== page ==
“For more than a decade now, I’ve been spending a lot of time online, searching and surfing and sometimes adding to the great databases of the Internet. ”(736) He then goes on about how finding what you need used to require days and now can be done in just a few minutes. He then goes into saying that if he’s not working he finds himself reading and writing emails, scanning headlines and blog posts, watching videos, and listening to podcasts. Even myself I can say that I spend most of my time on my phone or playing a
1. Nicholas Carr’s argument in his article “Is Google Making Us Stupid?” challenges Thompson’s argument which was that the internet is making people smarter by helping people improve their writing skills when they read other people’s work online. However, Carr believes with so much information available, the internet had changed our “mental habits” in a negative way. The internet has people using “ a form of skimming activity” which decreases how much people read to “no more than one or two pages of an article or book” (Carr 2) before they change to different site. Carr complicates Boyd’s view on how algorithms are filtering what people see on their screen and those who are not digitally literate would be clueless of this.
Every day the world is being introduced to new technology to make life easier for people. In the article, “Is google making us stupid”, author Nicholas Carr tells us about how he believes that the internet is making us stupid by changing the way our brain processes information. Carr begins to tell us how the web is causing these issues such as how he can no longer be occupied in a book for a long period of time. He then starts to talk about how his whole life is surrounded by the internet and that is to blame for the problem he has with being able to stay focused while reading; but he also talks about how at the same time the internet benefited him so much because he is a writer. When reading this article, you can see that Carr uses a lot of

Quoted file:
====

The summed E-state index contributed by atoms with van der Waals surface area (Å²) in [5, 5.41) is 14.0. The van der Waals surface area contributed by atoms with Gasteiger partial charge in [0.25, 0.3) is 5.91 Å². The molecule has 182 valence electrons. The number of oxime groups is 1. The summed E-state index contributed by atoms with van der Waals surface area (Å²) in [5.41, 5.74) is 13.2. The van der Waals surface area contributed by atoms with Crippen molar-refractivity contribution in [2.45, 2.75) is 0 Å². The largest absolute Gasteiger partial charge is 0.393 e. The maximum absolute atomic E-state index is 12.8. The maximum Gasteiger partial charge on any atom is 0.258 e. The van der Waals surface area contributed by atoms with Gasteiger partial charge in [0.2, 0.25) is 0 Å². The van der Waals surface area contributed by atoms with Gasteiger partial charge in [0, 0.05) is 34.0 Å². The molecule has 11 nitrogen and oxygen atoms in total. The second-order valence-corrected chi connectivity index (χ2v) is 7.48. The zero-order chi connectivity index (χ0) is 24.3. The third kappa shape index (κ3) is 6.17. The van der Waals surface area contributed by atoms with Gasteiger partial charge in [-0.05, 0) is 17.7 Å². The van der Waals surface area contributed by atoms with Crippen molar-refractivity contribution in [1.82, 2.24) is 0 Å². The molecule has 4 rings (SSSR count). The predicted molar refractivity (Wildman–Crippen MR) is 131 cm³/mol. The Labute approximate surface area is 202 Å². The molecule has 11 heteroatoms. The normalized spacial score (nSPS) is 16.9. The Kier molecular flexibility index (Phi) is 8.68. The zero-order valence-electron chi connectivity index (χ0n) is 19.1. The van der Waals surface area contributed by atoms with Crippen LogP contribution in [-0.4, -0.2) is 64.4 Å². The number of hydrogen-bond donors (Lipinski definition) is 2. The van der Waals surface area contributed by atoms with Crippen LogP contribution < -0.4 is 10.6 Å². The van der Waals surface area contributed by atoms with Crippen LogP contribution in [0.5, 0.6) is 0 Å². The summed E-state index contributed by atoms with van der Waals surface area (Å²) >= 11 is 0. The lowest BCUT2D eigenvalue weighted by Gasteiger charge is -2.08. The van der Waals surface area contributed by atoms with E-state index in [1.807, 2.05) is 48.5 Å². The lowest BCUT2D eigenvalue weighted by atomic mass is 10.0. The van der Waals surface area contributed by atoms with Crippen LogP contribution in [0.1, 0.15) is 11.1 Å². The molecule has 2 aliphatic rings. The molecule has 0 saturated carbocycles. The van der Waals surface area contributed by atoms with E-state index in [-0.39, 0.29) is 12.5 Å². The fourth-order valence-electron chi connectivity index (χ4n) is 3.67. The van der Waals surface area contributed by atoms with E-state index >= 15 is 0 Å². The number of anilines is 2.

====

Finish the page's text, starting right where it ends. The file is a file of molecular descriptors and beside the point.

Rhetorical Analysis In the article “Is Google Making us Stupid?”, author Nicholas Carr expresses his idea that the internet is taking over society and our thinking process. Google is affecting our abilities to read books, longer articles, and even older writings. Carr believes that we have become so accustomed to the ways of the internet, and we are relying on Google 's ability to sort through the details for us so we don 't have to, in order to get the information we find necessary more efficiently. He finds that this process has become almost too handy, and that it is corrupting us from becoming better educated.
Today, simple research is instant on sites such as ‘Google’ and ‘Bing’, just two of the many search engines. The author tells of others who are having this same problem consentrating while reading a traditional texts, like Bruce Friedman, who blogs regularly about the use of computers in medicine, has described how the Internet has altered his mental habits. He wrote earlier this year, “I now have almost totally lost the ability to read and absorb a longish article on the web or in print,”. Carr also speaks of Scott Karp, another blogger on the subject of social media who says he has stopped reading books altogether, when he himself used to love reading books. Karp is quotes saying he has no clue what happened, and the way he thinks must have